When she saw her family physician for a checkup, Walker mentioned how she wasn't able to do the things she normally did, such as playing with her grandchildren or working in her garden.
"I was so short of breath," she says. "I'd wake up in the middle of the night unable to breathe."
Walker knew she had a heart condition. In her early 20s, she was diagnosed with mitral valve prolapse, a condition that usually causes no problems and needs no treatment. For her, however, the valve between her left upper heart chamber and her left lower heart chamber was leaking severely, stressing her heart and lungs.
Now in her 50s, Walker needed treatment. Based on an echocardiogram, which captures images of the heart and measures its function, her doctor recommended she see a specialist for a procedure to repair her mitral valve.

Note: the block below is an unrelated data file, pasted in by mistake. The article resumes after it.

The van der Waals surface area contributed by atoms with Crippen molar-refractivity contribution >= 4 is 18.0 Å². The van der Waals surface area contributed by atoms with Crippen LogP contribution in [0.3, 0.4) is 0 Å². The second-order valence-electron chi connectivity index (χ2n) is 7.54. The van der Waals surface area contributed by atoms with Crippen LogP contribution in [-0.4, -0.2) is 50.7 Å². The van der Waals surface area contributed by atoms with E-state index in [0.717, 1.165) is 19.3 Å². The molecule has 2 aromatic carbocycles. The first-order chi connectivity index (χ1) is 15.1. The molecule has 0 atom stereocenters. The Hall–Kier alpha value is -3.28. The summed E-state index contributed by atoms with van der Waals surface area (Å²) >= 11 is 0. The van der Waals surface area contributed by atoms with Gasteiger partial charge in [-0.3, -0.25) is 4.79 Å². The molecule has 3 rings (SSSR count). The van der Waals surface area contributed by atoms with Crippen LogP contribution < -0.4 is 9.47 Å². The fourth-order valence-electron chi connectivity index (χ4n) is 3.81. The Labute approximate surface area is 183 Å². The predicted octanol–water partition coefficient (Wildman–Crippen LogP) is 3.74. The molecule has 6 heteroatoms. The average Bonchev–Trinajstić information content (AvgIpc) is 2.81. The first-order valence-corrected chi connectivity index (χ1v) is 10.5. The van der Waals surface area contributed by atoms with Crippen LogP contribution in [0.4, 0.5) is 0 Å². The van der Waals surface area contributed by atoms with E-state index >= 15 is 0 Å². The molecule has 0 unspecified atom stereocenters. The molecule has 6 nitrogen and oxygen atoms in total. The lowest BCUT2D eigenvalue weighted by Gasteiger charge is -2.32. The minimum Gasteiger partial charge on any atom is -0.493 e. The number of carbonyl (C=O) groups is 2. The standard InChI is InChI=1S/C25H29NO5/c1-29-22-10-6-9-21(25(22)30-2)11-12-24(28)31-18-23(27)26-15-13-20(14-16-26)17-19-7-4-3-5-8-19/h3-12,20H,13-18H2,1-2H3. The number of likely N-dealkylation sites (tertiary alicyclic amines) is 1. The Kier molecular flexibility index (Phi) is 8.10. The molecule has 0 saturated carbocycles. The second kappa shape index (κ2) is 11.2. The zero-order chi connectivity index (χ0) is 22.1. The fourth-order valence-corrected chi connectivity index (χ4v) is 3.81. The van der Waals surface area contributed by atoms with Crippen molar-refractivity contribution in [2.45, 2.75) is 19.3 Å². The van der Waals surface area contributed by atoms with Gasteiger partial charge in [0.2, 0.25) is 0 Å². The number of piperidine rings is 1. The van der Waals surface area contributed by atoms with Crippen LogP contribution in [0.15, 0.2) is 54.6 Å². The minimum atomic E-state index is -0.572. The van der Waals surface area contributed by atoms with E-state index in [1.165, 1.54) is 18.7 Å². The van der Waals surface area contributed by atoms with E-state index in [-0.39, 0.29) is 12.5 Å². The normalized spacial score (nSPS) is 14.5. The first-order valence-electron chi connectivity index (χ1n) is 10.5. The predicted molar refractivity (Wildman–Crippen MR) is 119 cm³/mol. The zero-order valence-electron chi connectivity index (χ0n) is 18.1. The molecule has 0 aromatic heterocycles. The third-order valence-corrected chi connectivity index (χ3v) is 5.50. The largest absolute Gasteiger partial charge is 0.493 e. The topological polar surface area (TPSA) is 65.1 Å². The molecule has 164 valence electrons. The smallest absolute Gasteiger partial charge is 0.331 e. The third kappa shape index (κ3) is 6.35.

Walker was concerned.
"I've had too much experience with open heart surgery," she says.
Her daughter was born with a congenital heart defect and has had 2 surgeries, one at only 4 years old. And her 19-year-old nephew also had open heart surgery.
At first, Walker thought her only option for minimally invasive surgery was at Mayo Clinic. But after doing some research, she found expertise close to home. Emmanuel Daon, MD, a cardiothoracic surgeon at The University of Kansas Health System, uses the da Vinci® Surgical System to perform complex mitral valve repair.